Raktakshi, Raktākṣin, Raktākṣī, Raktakshin, Rakta-akshin: 8 definitions
Raktakshi means something in Hinduism, Sanskrit. If you want to know the exact meaning, history, etymology or English translation of this term then check out the descriptions on this page. Add your comment or reference to a book if you want to contribute to this summary article.
The Sanskrit terms Raktākṣin and Raktākṣī can be transliterated into English as Raktaksin or Raktakshin or Raktaksi or Raktakshi, using the IAST transliteration scheme (?).
Jyotisha (astronomy and astrology)Source: The effect of Samvatsaras: Satvargas
Raktākṣin (रक्ताक्षिन्) refers to the fifty-eighth saṃvatsara (“jovian year)” in Vedic astrology.—The man who is born in the ‘samvatsara’ of ‘raktakshin’ remains engaged in righteous (moral) and religious conduct, is extremely lustful, does not tolerate the growth of others and is always diseased or ill.
According with Jataka Parijata, the person born in the year raktakshin (2044-2045 AD) will be of a tranquil mind, fond of relatives, exceedingly fortunate and amiable.
Jyotisha (ज्योतिष, jyotiṣa or jyotish) refers to ‘astronomy’ or “Vedic astrology” and represents the fifth of the six Vedangas (additional sciences to be studied along with the Vedas). Jyotisha concerns itself with the study and prediction of the movements of celestial bodies, in order to calculate the auspicious time for rituals and ceremonies.
Vaishnavism (Vaishava dharma)Source: Pure Bhakti: Arcana-dipika - 3rd Edition
Raktākṣi (रक्ताक्षि) is the fifty-eighth of sixty years (saṃvatsara) in the Vedic lunar calendar according to the Arcana-dīpikā by Vāmana Mahārāja (cf. Appendix).—Accordingl, There are sixty different names for each year in the Vedic lunar calendar, which begins on the new moon day (Amāvasyā) after the appearance day of Śrī Caitanya Mahāprabhu (Gaura-pūrṇimā), in February or March. The Vedic year [viz., Raktākṣi], therefore, does not correspond exactly with the Christian solar calendar year.
Vaishnava (वैष्णव, vaiṣṇava) or vaishnavism (vaiṣṇavism) represents a tradition of Hinduism worshipping Vishnu as the supreme Lord. Similar to the Shaktism and Shaivism traditions, Vaishnavism also developed as an individual movement, famous for its exposition of the dashavatara (‘ten avatars of Vishnu’).
Shaivism (Shaiva philosophy)Source: SOAS University of London: Protective Rites in the Netra Tantra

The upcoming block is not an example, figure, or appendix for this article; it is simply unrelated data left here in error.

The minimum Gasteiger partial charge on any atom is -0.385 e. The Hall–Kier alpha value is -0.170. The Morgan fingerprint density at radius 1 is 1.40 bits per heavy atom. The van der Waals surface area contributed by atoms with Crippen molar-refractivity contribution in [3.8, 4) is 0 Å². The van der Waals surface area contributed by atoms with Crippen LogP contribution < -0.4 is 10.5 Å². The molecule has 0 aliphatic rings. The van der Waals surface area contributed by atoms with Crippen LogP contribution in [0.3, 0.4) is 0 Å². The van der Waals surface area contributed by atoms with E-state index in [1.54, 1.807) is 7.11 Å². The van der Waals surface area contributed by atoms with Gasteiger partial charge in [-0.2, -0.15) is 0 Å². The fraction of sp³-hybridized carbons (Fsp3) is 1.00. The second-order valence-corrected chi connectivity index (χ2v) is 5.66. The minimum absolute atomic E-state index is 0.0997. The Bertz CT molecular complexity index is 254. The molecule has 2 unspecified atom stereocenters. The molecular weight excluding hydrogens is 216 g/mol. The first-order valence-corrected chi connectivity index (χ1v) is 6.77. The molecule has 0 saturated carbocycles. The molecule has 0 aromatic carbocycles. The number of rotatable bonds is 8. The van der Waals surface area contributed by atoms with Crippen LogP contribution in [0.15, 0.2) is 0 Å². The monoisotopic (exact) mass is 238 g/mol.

Raktākṣī (रक्ताक्षी) refers to “one who is red-eyed”, according to the Svacchanda-tantra.—Accordingly, [verse 4.21-27, while describing inauspicious dreams]—“[The dreamer] sees a bear or monkey, demons, cruel beings, and dark men. [He sees those who] have erect hair, dirty ones, those who wear black garlands, clothes, and coverings. That man who, in his dream, embraces a red-eyed woman (raktākṣī—raktākṣī strī ca yaṃ), he dies, there is no doubt, if he does not bring about peace. [...]”
Shaiva (शैव, śaiva) or Shaivism (śaivism) represents a tradition of Hinduism worshiping Shiva as the supreme being. Closely related to Shaktism, Shaiva literature includes a range of scriptures, including Tantras, while the root of this tradition may be traced back to the ancient Vedas.
Languages of India and abroad
Sanskrit dictionarySource: Cologne Digital Sanskrit Dictionaries: Monier-Williams Sanskrit-English Dictionary
1) Raktākṣī (रक्ताक्षी):—[from raktākṣa > rakta > raj] f. Name of a Yoginī, [Hemādri’s Caturvarga-cintāmaṇi]
2) Raktākṣi (रक्ताक्षि):—[from rakta > raj] m., [Catalogue(s)]Source: Cologne Digital Sanskrit Dictionaries: Monier-Williams Sanskrit-English Dictionary
Raktākṣin (रक्ताक्षिन्):—[from rakta > raj] m., [Catalogue(s)]
[Sanskrit to German]
Sanskrit, also spelled संस्कृतम् (saṃskṛtam), is an ancient language of India commonly seen as the grandmother of the Indo-European language family (even English!). Closely allied with Prakrit and Pali, Sanskrit is more exhaustive in both grammar and terms and has the most extensive collection of literature in the world, greatly surpassing its sister-languages Greek and Latin.
Kannada-English dictionarySource: Alar: Kannada-English corpus
1) [noun] the reddened eye.
2) [noun] a male buffalo.
3) [noun] the fifty eighth year in the Hindu cycle of sixty years.
Kannada is a Dravidian language (as opposed to the Indo-European language family) mainly spoken in the southwestern region of India.
See also (Relevant definitions)
Search found 4 books and stories containing Raktakshi, Raktākṣin, Raktākṣī, Rakta-akṣī, Raktākṣi, Rakta-akṣin, Raktaksi, Raktaksin, Raktakshin, Rakta-akshin, Rakta-aksin, Rakta-aksi, Rakta-akṣī; (plurals include: Raktakshis, Raktākṣins, Raktākṣīs, akṣīs, Raktākṣis, akṣins, Raktaksis, Raktaksins, Raktakshins, akshins, aksins, aksis). You can also click to the full overview containing English textual excerpts. Below are direct links for the most relevant articles:
The Agni Purana (by N. Gangadharan)
The Skanda Purana (by G. V. Tagare)
Preceptors of Advaita (by T. M. P. Mahadevan)